Do I need the latest tennis racquet?

New tennis racquets are flooding the market each year. On the one hand that's quite exciting, but on the other their appearance triggers a cycle that reminds me a bit of Groundhog Day. The vast majority of racquets haven't shown to be breakthroughs over what's already been out there. So once the excitement wears off, we're mostly back to looking at the good old specs that we think best support our natural style and create effective strokes.

For example, the Wilson Pro Staff Classic's specs have lasted a quarter century, being reincarnated in the SixOne series along the way. A true-to-spec RF97 Autograph is not that different either. Material, grommets, grip dampening etc keep undergoing changes too - but they don't necessarily lead to better playing racquets, and most changes don't seem to stand the test of time. My favorite material for example still is Wilson's HyperCarbon, which came out around the turn of the millennium.

Tennis pros tend to stick to proven gear as well. Many pros play racquets based on a handful of stock frames, which are then tweaked to their liking. Ana for example confirmed that she hasn't changed her setup much over her career. At first sight, Roger's change from the Tour 90 to the RF97 seems quite drastic, however it's worth noting that both racquets are quite similar in terms of weight, balance, and swing weight. So often times, when a new racquet comes out, the pros stick to the old frame that gets a new paint job - unfortunately.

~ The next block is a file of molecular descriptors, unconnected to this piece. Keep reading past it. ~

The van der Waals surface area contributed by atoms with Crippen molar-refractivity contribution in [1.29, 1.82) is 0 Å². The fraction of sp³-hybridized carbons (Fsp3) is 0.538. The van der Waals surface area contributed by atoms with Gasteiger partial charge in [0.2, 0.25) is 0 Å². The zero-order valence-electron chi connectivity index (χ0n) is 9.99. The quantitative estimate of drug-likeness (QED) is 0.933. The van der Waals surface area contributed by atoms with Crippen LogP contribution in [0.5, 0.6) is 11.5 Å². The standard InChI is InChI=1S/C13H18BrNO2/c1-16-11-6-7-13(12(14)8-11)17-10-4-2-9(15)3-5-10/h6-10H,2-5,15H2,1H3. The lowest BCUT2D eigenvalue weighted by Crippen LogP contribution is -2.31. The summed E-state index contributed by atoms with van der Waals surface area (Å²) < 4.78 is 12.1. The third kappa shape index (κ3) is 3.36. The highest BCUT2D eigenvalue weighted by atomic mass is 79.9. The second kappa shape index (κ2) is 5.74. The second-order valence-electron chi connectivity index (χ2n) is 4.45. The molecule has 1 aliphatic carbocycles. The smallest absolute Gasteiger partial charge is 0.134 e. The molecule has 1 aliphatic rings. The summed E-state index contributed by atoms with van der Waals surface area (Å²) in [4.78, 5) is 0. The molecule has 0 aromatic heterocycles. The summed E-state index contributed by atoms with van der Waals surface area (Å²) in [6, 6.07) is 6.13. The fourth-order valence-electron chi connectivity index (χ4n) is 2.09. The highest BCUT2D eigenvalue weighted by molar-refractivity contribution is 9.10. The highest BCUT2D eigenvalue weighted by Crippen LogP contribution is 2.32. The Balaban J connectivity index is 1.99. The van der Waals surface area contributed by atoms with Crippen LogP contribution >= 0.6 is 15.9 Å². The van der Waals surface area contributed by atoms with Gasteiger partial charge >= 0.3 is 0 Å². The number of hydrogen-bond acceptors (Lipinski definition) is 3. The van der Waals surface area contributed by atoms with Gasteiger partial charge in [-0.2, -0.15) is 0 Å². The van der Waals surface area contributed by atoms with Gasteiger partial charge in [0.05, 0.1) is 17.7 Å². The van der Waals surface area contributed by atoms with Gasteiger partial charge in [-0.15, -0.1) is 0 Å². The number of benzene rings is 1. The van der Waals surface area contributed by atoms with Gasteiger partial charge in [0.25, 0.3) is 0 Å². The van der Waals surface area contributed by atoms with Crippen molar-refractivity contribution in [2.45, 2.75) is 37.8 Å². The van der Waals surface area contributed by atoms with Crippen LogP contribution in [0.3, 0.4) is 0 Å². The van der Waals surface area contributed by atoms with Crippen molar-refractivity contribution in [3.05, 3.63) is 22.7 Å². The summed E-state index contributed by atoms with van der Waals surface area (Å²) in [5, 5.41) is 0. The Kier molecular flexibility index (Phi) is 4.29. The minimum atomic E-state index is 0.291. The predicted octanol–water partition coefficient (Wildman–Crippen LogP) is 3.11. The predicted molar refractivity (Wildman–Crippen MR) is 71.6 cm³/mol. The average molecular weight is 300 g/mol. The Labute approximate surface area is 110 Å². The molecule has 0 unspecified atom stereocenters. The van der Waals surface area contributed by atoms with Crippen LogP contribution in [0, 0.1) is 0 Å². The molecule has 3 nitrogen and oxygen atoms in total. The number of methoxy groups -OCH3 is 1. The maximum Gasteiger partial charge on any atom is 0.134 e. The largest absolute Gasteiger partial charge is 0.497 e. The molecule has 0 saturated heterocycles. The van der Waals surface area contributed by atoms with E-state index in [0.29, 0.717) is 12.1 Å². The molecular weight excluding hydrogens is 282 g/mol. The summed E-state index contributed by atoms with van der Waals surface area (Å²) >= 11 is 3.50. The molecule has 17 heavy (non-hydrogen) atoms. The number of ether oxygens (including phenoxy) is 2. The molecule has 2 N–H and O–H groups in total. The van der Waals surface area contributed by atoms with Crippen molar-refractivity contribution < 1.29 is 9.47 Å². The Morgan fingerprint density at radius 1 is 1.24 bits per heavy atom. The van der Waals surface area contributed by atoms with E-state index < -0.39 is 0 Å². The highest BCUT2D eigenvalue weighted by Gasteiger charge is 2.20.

So what does that mean for us? Well, once we figure out what specs we like we can narrow down what's on the market from a few hundred to 20 or so frames. Or if you have an all-time favorite you go from there and demo similarly spec'ed frames, and maybe change 1 variable at a time. Either way, you don't necessarily need the latest and greatest.

From time to time though, I'd still try something different - maybe even extreme -  to question your assumptions, avoid missing out on the occasional step change, develop your game, or just get more excited about playing. For example, that crazy big, long, and swingweight-heavy Gamma Bubba found a surprising number of fans when it came out.

To help understand racquets are out there and what has and hasn't changed, I created a bit of an overview. And if you'd like to dig deeper, you can find plenty more about racquet specs here.